The film was directed by the very talented non-Jew Steven Soderbergh. He is known for high drama, and has made mostly enjoyable movies. In 2001, he became the only director to be nominated for the Academy Award for best picture for two movies at the same time for Erin Brockovich and Traffic (Traffic won).
More interestingly, the film is written and produced by an individual named Scott Z. Burns (who appears to be Jewish).
Burns was the producer of – wait for it – Al Gore’s 2006 film “An Inconvenient Truth,” which predicted that global warming would put cities underwater by 2020. All of his other films have some political slant. He recently made one about the Panama Papers and one about CIA torture.
Here’s where it gets really interesting: he actually worked with the CDC to understand what “an actual pandemic response” would look like.
During the early days of the coronavirus hoax, he came out and denounced Donald Trump, and said that the response should be more like it was in the movie.
So, that is definitely a very strange series of events. Again, I’m too anti-conspiracy to really say “the CDC planned all this in advance, and used this film to shape the image of how people should react.” But I think that is probably Occam’s Razor. Surely, plans for this fake pandemic were drawn up by 2011. Someone in the CIA had floated the idea of telling people the flu was a new virus that was killing everyone and that this meant we had to give up all our Constitutional rights. And there is a pretty good chance that the writer of Contagion is friends with people from the CIA.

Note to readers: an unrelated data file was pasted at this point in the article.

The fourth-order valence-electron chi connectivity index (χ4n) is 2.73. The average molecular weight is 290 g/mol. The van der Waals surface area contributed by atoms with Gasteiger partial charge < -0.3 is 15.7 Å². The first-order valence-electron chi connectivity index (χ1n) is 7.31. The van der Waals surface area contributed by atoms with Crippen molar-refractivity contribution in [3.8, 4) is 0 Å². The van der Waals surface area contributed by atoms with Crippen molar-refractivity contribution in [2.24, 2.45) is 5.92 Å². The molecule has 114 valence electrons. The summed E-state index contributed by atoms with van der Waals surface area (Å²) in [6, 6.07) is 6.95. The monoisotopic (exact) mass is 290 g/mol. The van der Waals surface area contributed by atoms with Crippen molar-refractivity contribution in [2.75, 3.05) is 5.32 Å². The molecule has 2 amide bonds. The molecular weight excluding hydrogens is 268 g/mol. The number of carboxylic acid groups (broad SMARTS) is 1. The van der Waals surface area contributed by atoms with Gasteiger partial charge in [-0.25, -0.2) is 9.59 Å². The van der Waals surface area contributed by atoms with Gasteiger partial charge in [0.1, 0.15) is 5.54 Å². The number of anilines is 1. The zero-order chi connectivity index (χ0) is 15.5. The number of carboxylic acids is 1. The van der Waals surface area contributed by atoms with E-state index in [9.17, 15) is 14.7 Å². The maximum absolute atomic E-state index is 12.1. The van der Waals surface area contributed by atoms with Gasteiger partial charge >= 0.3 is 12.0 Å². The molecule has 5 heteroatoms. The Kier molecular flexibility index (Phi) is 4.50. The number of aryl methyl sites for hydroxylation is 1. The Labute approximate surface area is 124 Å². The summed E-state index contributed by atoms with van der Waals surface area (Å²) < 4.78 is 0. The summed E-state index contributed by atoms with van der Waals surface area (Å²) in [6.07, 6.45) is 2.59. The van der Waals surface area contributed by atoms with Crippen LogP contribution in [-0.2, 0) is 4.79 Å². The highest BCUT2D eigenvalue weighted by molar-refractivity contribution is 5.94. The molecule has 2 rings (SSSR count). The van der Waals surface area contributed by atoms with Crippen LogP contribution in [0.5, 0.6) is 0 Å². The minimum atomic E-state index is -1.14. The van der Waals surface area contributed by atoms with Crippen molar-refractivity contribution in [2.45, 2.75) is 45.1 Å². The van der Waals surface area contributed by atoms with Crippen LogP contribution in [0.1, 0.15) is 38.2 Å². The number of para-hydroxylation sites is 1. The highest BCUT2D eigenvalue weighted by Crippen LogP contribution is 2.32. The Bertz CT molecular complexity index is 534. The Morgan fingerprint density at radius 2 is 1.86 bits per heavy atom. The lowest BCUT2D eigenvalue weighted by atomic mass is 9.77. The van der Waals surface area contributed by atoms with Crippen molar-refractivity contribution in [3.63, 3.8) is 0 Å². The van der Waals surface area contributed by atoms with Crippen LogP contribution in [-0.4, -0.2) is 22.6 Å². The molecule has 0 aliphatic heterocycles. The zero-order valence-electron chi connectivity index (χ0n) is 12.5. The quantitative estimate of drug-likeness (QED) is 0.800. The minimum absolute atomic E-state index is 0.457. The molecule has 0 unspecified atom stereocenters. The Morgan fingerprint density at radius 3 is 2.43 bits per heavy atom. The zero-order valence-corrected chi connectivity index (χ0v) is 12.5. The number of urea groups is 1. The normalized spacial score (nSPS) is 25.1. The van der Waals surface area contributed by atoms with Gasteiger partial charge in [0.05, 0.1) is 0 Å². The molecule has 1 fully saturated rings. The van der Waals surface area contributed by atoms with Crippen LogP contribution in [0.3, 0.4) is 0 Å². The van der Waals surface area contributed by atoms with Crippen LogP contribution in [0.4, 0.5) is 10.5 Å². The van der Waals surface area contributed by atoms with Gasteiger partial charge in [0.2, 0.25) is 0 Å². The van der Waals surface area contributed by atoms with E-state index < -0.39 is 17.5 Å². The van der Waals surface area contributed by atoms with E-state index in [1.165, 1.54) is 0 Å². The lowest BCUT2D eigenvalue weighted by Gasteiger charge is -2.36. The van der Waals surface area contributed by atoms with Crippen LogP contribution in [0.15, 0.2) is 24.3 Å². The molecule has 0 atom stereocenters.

Do you guys remember that X-Files spin-off series “The Lone Gunman” that had the CIA flying a plane into the World Trade Center in order to launch a global war on terror? It aired a few months before that exact thing happened.
That one really, really is too much to be a coincidence.
That didn’t serve the purpose of telling people how to react, in the way “Contagion” did. Many years ago, in a clip that is probably very hard to find, one of the stars of the show, Dean Haglund, went on Alex Jones and he said that CIA guys would hang out on the set of X-Files, and he thought that one of them told one of the producers a story about how the CIA had drawn up plans to do this. He said, I’m going by memory, that he thought the CIA guy didn’t know they were actually going to do it, he was just “telling crazy stories about the kind of stuff they think about in CIA black-ops.”
But I mean, no tinfoil there: this actually happened in real life.
So, who knows?
What I do know is this: don’t go too far down conspiracy rabbit holes. Try to stick with stuff you can prove, as much as possible.
Sadly, with this total lockdown on information we’re entering into now, we’re all going to be coming up with conspiracy theories about everything that happens, because the government has decided that we just aren’t allowed to have access to information.
It’s one of the things about my work here on the site that causes me stress: I don’t want to be a conspiracy theory site. But if there is no information available, what are my other options? What I can promise you is that any theories I post will always be clearly presented as speculation and not as fact. Facts are facts, speculation is speculation. But yes: we’re going to be dealing with more speculation as we have access to fewer facts.
Now: how about all those movies Hollywood made about aliens?
What do you think about that?